Reflections on library-based topic modeling from the Principal Investigator

As the PI for the IMLS Planning Grant titled Investigating the National Need for Library Based Topic Modeling Discovery Systems, I want to thank the onsite and online participants of the four grant workshops and the 324 colleagues, faculty, librarians, and software engineers who responded to our survey on Machine Learning (ML).

On behalf of everyone, we would like to thank IMLS for this wonderful opportunity to investigate the applications of ML in scholarship and research.

The workshops were intended to facilitate conversations among research faculty, librarians, and computer engineers in order to:

  • understand and document the current ML practices or projects of each group and
  • identify the possibilities to use ML to enhance or augment library classification as a means to meet cross-disciplinary research needs.

Machine Learning, Artificial Intelligence, and knowledge creation

ML is a branch of Artificial Intelligence (AI). It is perhaps one of the more essential pieces of AI.

Its applications are all around us from optical character recognition to self-driving cars. We currently see numerous applications of ML in knowledge creation, management, curation, and discovery. ML holds great potential to further support these areas in the future.

For example, while some ML methods, such as Natural Language Processing in data-mining and text-mining, are currently leveraged for scholarship and research, there are more advanced ML techniques, such as Deep Neural Networks, Recurrent Neural Networks, Reinforcement Learning, and Natural Language Understanding, that we may eventually leverage for scholarship and research.

Ethical and privacy implications in Machine Learning / Artificial Intelligence design

Beyond its applications in the library and information science field, I believe that all academic stakeholders should be part of ML/AI conversations in general. Because ML/AI algorithms are often complex and opaque, we need to also consider the ethics and unintended consequences related to ML.

Since I am both a librarian and an IT practitioner, the impacts of ML are imperative to me. Librarians operate on a set of values, such as user privacy, intellectual freedom, and social responsibility, as such it is critical that we first understand how ML works and then become part of the design of applications of ML, ensuring that the technology is implemented in the best possible way to promote equal access, diversity, and freedom of speech.

Inspiration for the IMLS planning grant to explore Machine Learning

This grant idea was inspired by Convocate, a collaborative endeavor between the Klau Center for Civil and Human Rights and the Hesburgh Libraries, both at the University of Notre Dame. In that project, we brought two discrete corpora from human rights law and Catholic social teaching with the intent of finding relevant connections between the two.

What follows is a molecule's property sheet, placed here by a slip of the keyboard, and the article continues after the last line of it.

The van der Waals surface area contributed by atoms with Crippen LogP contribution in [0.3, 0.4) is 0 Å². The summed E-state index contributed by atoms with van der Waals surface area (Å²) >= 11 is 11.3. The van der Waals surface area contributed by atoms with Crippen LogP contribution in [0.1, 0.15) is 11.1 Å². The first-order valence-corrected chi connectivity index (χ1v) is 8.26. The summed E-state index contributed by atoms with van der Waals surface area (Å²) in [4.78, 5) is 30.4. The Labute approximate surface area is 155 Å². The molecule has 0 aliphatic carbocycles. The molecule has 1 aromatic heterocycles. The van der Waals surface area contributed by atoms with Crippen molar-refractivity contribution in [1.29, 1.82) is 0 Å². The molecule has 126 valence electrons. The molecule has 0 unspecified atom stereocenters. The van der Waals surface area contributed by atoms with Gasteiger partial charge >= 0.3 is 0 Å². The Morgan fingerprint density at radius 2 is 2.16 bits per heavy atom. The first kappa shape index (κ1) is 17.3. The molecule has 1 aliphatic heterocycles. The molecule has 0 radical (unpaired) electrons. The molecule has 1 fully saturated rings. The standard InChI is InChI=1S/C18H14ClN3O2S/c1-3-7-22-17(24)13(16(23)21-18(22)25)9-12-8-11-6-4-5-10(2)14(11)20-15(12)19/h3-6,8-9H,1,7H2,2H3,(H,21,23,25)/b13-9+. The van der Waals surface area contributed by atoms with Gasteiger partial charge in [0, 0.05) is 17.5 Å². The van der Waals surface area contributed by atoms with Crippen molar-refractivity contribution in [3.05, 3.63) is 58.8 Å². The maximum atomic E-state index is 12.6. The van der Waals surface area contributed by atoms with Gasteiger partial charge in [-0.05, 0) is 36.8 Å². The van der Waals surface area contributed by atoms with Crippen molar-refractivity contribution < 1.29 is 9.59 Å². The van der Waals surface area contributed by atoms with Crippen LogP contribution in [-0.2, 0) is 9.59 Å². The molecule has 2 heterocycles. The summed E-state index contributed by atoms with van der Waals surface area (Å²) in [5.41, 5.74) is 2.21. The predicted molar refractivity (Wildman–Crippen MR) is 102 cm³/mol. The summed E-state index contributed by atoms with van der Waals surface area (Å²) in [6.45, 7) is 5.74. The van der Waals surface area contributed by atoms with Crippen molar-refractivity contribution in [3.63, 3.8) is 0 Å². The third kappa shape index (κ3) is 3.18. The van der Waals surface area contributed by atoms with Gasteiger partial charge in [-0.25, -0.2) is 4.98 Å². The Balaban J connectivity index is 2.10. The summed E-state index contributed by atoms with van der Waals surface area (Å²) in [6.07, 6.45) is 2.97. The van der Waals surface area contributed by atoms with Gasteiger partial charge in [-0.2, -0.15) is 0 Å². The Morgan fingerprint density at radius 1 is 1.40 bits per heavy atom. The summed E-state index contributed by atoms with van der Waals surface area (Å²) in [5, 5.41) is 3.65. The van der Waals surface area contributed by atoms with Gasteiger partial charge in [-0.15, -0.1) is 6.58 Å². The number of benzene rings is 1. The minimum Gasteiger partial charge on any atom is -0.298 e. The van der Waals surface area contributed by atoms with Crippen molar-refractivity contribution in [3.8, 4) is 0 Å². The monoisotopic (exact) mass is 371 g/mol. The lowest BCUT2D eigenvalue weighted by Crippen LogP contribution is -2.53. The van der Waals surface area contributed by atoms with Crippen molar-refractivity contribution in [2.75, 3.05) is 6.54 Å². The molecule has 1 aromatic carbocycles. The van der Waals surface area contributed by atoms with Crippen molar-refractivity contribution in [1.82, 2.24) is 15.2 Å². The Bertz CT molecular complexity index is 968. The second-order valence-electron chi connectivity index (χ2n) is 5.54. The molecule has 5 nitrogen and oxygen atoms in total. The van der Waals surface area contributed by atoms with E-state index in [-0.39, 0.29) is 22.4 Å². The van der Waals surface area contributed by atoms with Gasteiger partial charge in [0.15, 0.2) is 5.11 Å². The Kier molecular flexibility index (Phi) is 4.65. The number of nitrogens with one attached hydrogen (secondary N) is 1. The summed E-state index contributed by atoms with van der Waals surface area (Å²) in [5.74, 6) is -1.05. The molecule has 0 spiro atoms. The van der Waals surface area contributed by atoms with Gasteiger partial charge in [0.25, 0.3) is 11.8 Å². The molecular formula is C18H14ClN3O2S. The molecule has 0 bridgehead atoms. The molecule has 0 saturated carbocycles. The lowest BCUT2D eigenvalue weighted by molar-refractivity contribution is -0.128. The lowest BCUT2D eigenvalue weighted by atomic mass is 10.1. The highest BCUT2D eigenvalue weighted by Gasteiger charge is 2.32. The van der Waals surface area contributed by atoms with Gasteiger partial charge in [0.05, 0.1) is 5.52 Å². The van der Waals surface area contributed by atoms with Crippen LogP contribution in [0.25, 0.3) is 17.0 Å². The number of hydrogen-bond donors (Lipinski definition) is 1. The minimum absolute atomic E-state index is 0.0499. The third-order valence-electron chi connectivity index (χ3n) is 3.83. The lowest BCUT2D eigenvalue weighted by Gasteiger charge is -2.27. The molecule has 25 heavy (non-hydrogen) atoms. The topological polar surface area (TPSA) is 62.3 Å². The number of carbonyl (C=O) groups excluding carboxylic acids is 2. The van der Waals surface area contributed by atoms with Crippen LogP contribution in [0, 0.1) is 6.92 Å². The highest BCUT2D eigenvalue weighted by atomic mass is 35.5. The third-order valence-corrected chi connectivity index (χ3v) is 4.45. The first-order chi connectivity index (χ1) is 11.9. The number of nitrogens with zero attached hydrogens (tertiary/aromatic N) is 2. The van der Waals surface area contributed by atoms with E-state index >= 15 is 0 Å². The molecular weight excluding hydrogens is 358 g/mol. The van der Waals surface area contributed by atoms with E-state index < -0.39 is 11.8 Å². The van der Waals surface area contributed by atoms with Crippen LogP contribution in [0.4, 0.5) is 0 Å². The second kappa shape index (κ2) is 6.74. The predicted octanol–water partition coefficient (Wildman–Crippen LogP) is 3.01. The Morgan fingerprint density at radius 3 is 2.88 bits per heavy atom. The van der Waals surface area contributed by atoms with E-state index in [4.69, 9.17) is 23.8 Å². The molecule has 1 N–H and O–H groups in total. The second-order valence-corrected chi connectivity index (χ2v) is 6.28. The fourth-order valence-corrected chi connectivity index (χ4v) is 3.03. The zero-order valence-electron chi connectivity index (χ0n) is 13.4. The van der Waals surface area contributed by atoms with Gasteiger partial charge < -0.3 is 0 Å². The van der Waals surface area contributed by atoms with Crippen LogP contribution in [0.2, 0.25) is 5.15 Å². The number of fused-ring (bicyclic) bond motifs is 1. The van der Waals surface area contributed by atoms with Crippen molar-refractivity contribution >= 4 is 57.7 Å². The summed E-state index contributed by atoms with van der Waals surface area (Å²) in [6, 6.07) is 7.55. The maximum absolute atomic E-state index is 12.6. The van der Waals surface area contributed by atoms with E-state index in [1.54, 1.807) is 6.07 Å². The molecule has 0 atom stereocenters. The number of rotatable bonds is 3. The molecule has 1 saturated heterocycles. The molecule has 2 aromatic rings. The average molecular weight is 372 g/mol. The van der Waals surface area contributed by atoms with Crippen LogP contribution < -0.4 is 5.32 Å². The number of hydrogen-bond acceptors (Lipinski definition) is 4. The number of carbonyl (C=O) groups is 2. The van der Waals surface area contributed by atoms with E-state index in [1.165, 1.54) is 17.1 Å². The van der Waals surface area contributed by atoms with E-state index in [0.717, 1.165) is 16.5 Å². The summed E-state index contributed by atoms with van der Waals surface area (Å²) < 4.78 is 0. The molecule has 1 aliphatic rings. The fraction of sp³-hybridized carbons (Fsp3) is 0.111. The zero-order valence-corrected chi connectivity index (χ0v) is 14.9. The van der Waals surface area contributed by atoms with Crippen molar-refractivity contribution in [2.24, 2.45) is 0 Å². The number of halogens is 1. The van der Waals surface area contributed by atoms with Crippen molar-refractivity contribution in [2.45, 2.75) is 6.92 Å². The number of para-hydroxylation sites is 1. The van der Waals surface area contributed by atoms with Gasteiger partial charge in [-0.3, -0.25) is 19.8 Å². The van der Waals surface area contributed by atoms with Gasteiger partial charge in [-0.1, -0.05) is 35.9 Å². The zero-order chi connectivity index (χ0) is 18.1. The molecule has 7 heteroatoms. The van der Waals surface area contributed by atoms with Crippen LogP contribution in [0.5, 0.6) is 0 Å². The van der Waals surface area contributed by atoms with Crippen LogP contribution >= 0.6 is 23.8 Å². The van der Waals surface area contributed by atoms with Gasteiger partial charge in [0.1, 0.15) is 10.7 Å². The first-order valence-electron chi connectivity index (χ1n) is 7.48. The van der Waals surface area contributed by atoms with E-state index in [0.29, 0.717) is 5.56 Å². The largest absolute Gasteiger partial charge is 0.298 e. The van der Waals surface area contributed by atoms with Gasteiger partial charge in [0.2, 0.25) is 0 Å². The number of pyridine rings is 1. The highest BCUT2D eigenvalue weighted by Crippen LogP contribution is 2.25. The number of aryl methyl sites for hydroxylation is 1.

Experts from law, theology, and the social sciences, librarians, and software engineers worked diligently for almost four years to launch the project. Faculty and their students spent time and effort in and outside the classroom to explore the connections between the two fields.

With help from librarians, subject domain experts created subject headings/controlled keywords for a taxonomy system, not at the document level but at the full-text/paragraph level. It was a very successful academic exercise, with a promising result for furthering the study of this cross-disciplinary area.

However, we recognized the labor-intensiveness of the project, which would only grow as new documents were approved for inclusion.

The team was open to text-mining and other computing techniques to classify more documents, thereby making them quicker to find and interpret. Prior work by experts in identifying topics and paragraph tagging done by students, laid the groundwork to transform the project into a ML initiative.

  • Within the context of building the Convocate site, we had commonalities between the two disciplinary areas and mapped a set of controlled vocabularies that could become ML features.
  • We also had hundreds of documents and, more specifically, tagged paragraphs, which could serve as a training set.
  • We were equipped to create a ML hypothesis algorithm, which could interpret new materials to predict connections and discover new relationships.
  • We were also able to construct an algorithm to evaluate the accuracy of the prediction and improve the learning over time.

The resulting process is a much better approach to the discovery of new materials; therefore, our students, faculty, and our librarians can focus on more valuable high-level work.

Visit the Convocate website.
View the CNI presentation about the Convocate project.
Read the IFLA article titled, “Topic or Metadata Modeling for Cross-Disciplinary Scholarship: Challenges and Opportunities for Academic Libraries.”

Many voices broaden the potential for the impact of Machine Learning

Our original intent of the grant was to focus on ML for the discovery of multidisciplinary research, but as we reviewed the survey results, we learned that professionals were interested in many varied applications of ML.

As such, we chose to broaden the scope of the grant and identify the greater potential for the impact of ML on scholarship. No doubt, more ML methods will emerge in relation to scholarship, and they will provide greater capabilities for improving learning, research, and knowledge discovery.

For our final activity related to this IMLS grant, we bring this group together in an effort to record and publish some of the knowledge we have discovered through this process. Our hope is that collecting a series of essays will help to advance the discussion of ML and its applications within academia.

John Wang
Associate University Librarian